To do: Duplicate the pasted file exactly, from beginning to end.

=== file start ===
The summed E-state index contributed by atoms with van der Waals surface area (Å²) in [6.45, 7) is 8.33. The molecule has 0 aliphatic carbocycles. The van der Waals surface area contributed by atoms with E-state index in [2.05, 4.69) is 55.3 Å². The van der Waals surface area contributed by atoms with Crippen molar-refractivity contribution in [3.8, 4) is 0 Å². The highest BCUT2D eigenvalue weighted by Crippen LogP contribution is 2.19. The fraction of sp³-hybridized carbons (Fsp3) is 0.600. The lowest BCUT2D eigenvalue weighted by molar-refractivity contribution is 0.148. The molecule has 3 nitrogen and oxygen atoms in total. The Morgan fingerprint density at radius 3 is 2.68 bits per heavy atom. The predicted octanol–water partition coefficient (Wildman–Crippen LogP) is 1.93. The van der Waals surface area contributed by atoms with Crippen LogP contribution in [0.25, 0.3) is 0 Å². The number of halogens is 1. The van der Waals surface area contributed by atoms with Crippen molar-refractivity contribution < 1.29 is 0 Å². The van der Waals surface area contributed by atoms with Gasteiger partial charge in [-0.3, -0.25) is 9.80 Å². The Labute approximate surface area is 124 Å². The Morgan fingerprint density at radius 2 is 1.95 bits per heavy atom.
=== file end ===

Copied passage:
The summed E-state index contributed by atoms with van der Waals surface area (Å²) in [6.45, 7) is 8.33. The molecule has 0 aliphatic carbocycles. The van der Waals surface area contributed by atoms with E-state index in [2.05, 4.69) is 55.3 Å². The van der Waals surface area contributed by atoms with Crippen molar-refractivity contribution in [3.8, 4) is 0 Å². The highest BCUT2D eigenvalue weighted by Crippen LogP contribution is 2.19. The fraction of sp³-hybridized carbons (Fsp3) is 0.600. The lowest BCUT2D eigenvalue weighted by molar-refractivity contribution is 0.148. The molecule has 3 nitrogen and oxygen atoms in total. The Morgan fingerprint density at radius 3 is 2.68 bits per heavy atom. The predicted octanol–water partition coefficient (Wildman–Crippen LogP) is 1.93. The van der Waals surface area contributed by atoms with Crippen LogP contribution in [0.25, 0.3) is 0 Å². The number of halogens is 1. The van der Waals surface area contributed by atoms with Crippen molar-refractivity contribution < 1.29 is 0 Å². The van der Waals surface area contributed by atoms with Gasteiger partial charge in [-0.3, -0.25) is 9.80 Å². The Labute approximate surface area is 124 Å². The Morgan fingerprint density at radius 2 is 1.95 bits per heavy atom.